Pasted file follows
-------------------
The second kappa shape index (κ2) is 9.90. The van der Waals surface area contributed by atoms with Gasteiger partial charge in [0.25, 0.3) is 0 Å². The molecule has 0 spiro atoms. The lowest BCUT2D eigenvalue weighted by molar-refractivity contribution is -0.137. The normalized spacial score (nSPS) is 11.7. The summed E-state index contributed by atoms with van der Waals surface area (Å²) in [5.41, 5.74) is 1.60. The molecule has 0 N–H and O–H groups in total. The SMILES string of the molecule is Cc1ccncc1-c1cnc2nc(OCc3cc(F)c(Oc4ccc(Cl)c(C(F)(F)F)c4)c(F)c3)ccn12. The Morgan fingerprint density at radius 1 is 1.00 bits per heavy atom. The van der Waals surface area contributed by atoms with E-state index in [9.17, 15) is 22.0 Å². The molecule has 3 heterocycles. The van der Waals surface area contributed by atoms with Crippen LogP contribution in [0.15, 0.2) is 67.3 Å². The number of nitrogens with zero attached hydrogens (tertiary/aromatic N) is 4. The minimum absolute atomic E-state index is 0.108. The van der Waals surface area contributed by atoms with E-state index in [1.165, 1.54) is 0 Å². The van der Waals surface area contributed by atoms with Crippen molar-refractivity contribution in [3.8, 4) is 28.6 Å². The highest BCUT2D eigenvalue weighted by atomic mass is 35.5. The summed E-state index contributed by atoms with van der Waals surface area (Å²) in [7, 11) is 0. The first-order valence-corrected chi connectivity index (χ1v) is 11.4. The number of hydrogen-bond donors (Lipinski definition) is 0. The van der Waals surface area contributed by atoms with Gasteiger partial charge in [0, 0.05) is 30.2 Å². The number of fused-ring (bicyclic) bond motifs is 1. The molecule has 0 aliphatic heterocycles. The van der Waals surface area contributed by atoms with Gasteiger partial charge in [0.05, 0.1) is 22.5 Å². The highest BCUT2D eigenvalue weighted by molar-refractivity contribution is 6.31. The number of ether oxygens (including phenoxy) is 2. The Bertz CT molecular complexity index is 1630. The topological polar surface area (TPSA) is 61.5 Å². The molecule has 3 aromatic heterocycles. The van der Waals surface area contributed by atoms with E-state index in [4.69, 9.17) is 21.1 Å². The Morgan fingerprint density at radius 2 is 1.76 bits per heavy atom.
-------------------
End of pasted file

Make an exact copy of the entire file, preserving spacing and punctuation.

The second kappa shape index (κ2) is 9.90. The van der Waals surface area contributed by atoms with Gasteiger partial charge in [0.25, 0.3) is 0 Å². The molecule has 0 spiro atoms. The lowest BCUT2D eigenvalue weighted by molar-refractivity contribution is -0.137. The normalized spacial score (nSPS) is 11.7. The summed E-state index contributed by atoms with van der Waals surface area (Å²) in [5.41, 5.74) is 1.60. The molecule has 0 N–H and O–H groups in total. The SMILES string of the molecule is Cc1ccncc1-c1cnc2nc(OCc3cc(F)c(Oc4ccc(Cl)c(C(F)(F)F)c4)c(F)c3)ccn12. The Morgan fingerprint density at radius 1 is 1.00 bits per heavy atom. The van der Waals surface area contributed by atoms with E-state index in [9.17, 15) is 22.0 Å². The molecule has 3 heterocycles. The van der Waals surface area contributed by atoms with Crippen LogP contribution in [0.15, 0.2) is 67.3 Å². The number of nitrogens with zero attached hydrogens (tertiary/aromatic N) is 4. The minimum absolute atomic E-state index is 0.108. The van der Waals surface area contributed by atoms with E-state index in [1.165, 1.54) is 0 Å². The van der Waals surface area contributed by atoms with Crippen molar-refractivity contribution in [3.8, 4) is 28.6 Å². The highest BCUT2D eigenvalue weighted by atomic mass is 35.5. The summed E-state index contributed by atoms with van der Waals surface area (Å²) in [7, 11) is 0. The first-order valence-corrected chi connectivity index (χ1v) is 11.4. The number of hydrogen-bond donors (Lipinski definition) is 0. The van der Waals surface area contributed by atoms with Gasteiger partial charge in [0, 0.05) is 30.2 Å². The number of fused-ring (bicyclic) bond motifs is 1. The molecule has 0 aliphatic heterocycles. The van der Waals surface area contributed by atoms with Gasteiger partial charge in [0.05, 0.1) is 22.5 Å². The highest BCUT2D eigenvalue weighted by molar-refractivity contribution is 6.31. The number of ether oxygens (including phenoxy) is 2. The Bertz CT molecular complexity index is 1630. The topological polar surface area (TPSA) is 61.5 Å². The molecule has 3 aromatic heterocycles. The van der Waals surface area contributed by atoms with E-state index in [4.69, 9.17) is 21.1 Å². The Morgan fingerprint density at radius 2 is 1.76 bits per heavy atom.